By Susan Ning and Hazel Yin
On April 18, the Guangdong Higher People’s Court held the first court hearing for the abuse of dominance action filed by Qihoo(the operator of 360 safety software)against Tencent(the operator of QQ instant messaging software)under the Anti-Monopoly Law ("AML"). Qihoo accused Tencent for abusing its dominance in the market of online instant communications services and claimed damages of RMB 150,000,000. The court hearing lasted for more than 8 hours, and attracted an audience of almost 400 people.
As requested by the court, the hearing was divided into four sessions, dedicated to each of the four issues: market definition, dominant position, abusive conducts and legal liabilities. The hearing focused on the first three issues and both sides called in expert witnesses and had fierce debates over each of these issues.
Market definition is the threshold issue of an abuse of dominance claim. Qihoo argued that the relevant market is the mainland China market for online instant communication services, encompassing integrated text, voice and video services.
Following the State Council’s Guideline on Relevant Market Definition, Qihoo mainly employed the demand-side substitutability test and reached into the conclusion that the integrated text, voice and video services constitute the smallest antitrust market from the consumers’ perspective. Qihoo found that emails, social networks, microblogs, as well as traditional communication methods, such as telephone/mobile phone are not close substitutes of online instant communication services. Moreover, this market is of particular relevance for purposes of this dispute because Tencent’s abusive conducts that are challenged in this dispute are related to this market.
The geographic market is defined as the mainland China market, in particular because of the preference of Chinese consumers, legal barriers in China on overseas service providers, and the distinct competitive dynamics in China.
Article 19 of the AML sets forth a presumption that if an operator has more than 50% of the share in a relevant market, the operator shall be presumed to have dominance in the relevant market. This presumption is rebuttable; yet the burden is shifted to the defendant to prove that it is not dominant.
Various sources of independent third-party data employing different measures, including active usage, penetration rate, and use frequency all lead to the same conclusion that Tencent has more than 50% of the shares of the relevant market.1
Moreover, network effects/locked-in effects of its instant communication services also significantly contributed to Tencent’s dominance. Refusal to interoperate with other service providers reinforced Tencent’s dominance and together with network effects/locked-in effects caused significant barriers to entry and expansion.2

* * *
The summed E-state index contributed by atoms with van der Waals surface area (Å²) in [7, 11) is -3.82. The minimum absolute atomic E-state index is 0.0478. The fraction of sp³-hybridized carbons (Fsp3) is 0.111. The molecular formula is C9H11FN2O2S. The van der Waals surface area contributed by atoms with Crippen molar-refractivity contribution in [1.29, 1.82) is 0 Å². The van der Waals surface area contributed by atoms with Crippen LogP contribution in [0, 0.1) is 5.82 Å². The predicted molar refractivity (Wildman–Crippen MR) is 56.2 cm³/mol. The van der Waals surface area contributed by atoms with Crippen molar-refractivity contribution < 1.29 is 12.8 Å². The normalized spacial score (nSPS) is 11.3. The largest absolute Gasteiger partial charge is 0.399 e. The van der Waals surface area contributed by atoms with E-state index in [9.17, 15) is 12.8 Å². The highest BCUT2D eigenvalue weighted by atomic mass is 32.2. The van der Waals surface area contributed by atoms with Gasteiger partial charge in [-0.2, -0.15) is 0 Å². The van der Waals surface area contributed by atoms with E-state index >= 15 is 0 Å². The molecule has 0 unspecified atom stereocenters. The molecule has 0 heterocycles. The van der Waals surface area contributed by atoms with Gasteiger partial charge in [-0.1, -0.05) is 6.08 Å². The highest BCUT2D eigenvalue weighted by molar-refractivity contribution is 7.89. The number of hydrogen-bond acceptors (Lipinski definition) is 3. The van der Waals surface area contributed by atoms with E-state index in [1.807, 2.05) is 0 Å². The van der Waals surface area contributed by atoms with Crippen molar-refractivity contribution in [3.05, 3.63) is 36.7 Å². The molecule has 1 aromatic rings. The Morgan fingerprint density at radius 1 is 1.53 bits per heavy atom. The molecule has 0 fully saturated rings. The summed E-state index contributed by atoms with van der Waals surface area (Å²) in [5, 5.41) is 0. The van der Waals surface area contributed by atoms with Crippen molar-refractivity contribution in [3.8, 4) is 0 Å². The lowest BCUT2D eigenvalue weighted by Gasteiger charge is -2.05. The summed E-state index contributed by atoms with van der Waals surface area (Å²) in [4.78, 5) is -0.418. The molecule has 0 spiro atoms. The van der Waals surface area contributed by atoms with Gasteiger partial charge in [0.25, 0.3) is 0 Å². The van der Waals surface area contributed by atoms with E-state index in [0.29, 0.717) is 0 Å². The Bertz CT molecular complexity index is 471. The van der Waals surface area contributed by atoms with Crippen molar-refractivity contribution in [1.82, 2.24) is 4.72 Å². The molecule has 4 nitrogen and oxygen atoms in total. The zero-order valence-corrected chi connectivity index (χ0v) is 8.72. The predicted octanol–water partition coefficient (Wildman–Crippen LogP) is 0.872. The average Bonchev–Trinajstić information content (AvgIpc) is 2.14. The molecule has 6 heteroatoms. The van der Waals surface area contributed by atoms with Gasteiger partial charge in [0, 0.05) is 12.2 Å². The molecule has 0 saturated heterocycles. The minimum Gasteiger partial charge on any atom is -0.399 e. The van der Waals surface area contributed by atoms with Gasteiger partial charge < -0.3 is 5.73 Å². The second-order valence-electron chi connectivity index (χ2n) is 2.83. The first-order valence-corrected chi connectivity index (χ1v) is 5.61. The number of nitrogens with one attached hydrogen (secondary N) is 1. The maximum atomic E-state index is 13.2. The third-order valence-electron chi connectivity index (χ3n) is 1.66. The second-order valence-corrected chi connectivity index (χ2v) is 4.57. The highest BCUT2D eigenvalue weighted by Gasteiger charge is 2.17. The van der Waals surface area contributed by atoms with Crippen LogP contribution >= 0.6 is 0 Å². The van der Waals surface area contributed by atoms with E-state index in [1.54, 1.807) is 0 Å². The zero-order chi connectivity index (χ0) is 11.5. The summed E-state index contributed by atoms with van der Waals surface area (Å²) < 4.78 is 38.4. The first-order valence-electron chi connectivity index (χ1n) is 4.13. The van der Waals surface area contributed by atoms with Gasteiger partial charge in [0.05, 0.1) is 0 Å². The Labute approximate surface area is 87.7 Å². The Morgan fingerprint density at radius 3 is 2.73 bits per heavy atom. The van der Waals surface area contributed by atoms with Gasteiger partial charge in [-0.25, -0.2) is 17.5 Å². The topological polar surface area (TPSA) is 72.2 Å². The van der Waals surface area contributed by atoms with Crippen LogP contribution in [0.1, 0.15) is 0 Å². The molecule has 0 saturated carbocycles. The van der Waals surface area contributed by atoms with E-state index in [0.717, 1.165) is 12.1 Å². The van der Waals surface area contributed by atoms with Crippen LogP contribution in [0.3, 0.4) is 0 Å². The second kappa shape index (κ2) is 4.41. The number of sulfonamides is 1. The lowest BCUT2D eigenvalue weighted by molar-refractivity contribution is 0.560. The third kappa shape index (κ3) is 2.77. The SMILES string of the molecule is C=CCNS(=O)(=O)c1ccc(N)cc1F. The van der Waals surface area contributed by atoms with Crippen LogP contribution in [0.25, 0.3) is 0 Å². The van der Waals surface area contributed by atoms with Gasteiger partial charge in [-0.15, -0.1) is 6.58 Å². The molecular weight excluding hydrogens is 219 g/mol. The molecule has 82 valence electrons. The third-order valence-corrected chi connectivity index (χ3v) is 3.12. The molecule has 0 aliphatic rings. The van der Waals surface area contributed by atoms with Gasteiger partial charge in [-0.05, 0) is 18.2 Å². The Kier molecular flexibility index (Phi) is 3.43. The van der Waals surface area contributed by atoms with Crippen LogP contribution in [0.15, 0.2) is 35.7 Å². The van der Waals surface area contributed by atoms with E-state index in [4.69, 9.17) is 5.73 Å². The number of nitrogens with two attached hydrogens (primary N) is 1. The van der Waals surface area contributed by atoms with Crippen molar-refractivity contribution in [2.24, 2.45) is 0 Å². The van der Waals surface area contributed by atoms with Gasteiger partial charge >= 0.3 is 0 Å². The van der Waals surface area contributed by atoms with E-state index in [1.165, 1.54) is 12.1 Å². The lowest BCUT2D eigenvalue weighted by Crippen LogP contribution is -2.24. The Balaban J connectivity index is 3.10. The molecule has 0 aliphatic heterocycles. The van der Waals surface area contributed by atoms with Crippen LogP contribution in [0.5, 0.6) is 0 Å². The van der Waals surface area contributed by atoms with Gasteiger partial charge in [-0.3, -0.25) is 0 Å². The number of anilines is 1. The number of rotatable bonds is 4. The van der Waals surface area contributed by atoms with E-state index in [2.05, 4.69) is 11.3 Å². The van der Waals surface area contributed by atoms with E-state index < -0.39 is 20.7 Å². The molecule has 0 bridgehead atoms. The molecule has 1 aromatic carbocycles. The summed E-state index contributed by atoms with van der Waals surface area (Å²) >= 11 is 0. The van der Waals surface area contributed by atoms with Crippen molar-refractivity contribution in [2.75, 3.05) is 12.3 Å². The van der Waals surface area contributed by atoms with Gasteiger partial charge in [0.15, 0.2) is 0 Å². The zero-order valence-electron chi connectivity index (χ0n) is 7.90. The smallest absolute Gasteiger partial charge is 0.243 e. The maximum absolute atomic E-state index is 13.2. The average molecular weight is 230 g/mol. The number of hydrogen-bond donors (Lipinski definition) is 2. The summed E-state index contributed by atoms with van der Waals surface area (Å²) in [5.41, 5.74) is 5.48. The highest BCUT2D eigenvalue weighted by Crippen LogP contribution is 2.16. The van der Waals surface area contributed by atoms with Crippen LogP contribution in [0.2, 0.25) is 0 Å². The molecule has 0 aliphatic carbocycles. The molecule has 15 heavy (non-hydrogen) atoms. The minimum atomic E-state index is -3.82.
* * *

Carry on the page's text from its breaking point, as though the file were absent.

Article 17 of the AML provides that a company having a dominant market position is prohibited from engaging in various abusive conducts to eliminate or restrict competition.
In this case, Qihoo claimed that Tencent abused its dominance in the instant communications market by (1) forcing consumers to choose between QQ and Qihoo products in November 2010, constituting a violation of Article 17 (4) of the AML against exclusive dealing; and (ii) bundling QQ safety software with QQ IM software without valid reasons, constituting a violation of Article 17 (5) of the AML against bundling.
In the end, the court closed the hearing without rendering a judgment.
Ever since the AML was enacted, AML private litigations, in particular abuse of dominance actions have been very active. Yet up till now, there has been no case where the court ruled in favor of the plaintiff. In most of the cases, the plaintiff’s claims were rejected by the court for failure of meeting the burden of proving the defendant’s dominance.
This is the first AML litigation where the plaintiff engaged in in-depth analysis and presented ample evidence to prove the defendant’s dominant position. 3The burden of proof shall then shift to the defendant to prove that it does not have a dominant position.
The 360/QQ dispute will not be an easy case in any jurisdiction, and posed particular challenges for both Chinese legal practitioners and the courts, in particular considering the AML itself is only less than four years old. Nevertheless, we expect to see this case bringing about development of the AML judicial practice as it proceeds.
* Qihoo is represented by attorneys from the antitrust and IP litigation group of King & Wood Mallesons.
1.Unlike the Microsoft/Skype merger case in the European Commission ("Microsoft/Skype"), where market share is considered to be of limited value in evaluating the market position of the service providers, the competitive dynamics in the Chinese market is vastly different (e.g. QQ’s market share has consistently been very high, with no comparable competitors, and no successful entry/expansion in the relevant market for the past five years) and can only suggest a conclusion to the contrary.
2.Unlike Microsoft/Skype, where network effects are considered to be mitigated by a relatively small "inner-circle", QQ users’ contact circle is significantly larger and the network effects are reinforced by QQ’s refusal to interoperate with other service providers.
3.Qihoo engaged RBB Economist to present an economic report and also invited RBB economists to testify at the court hearing.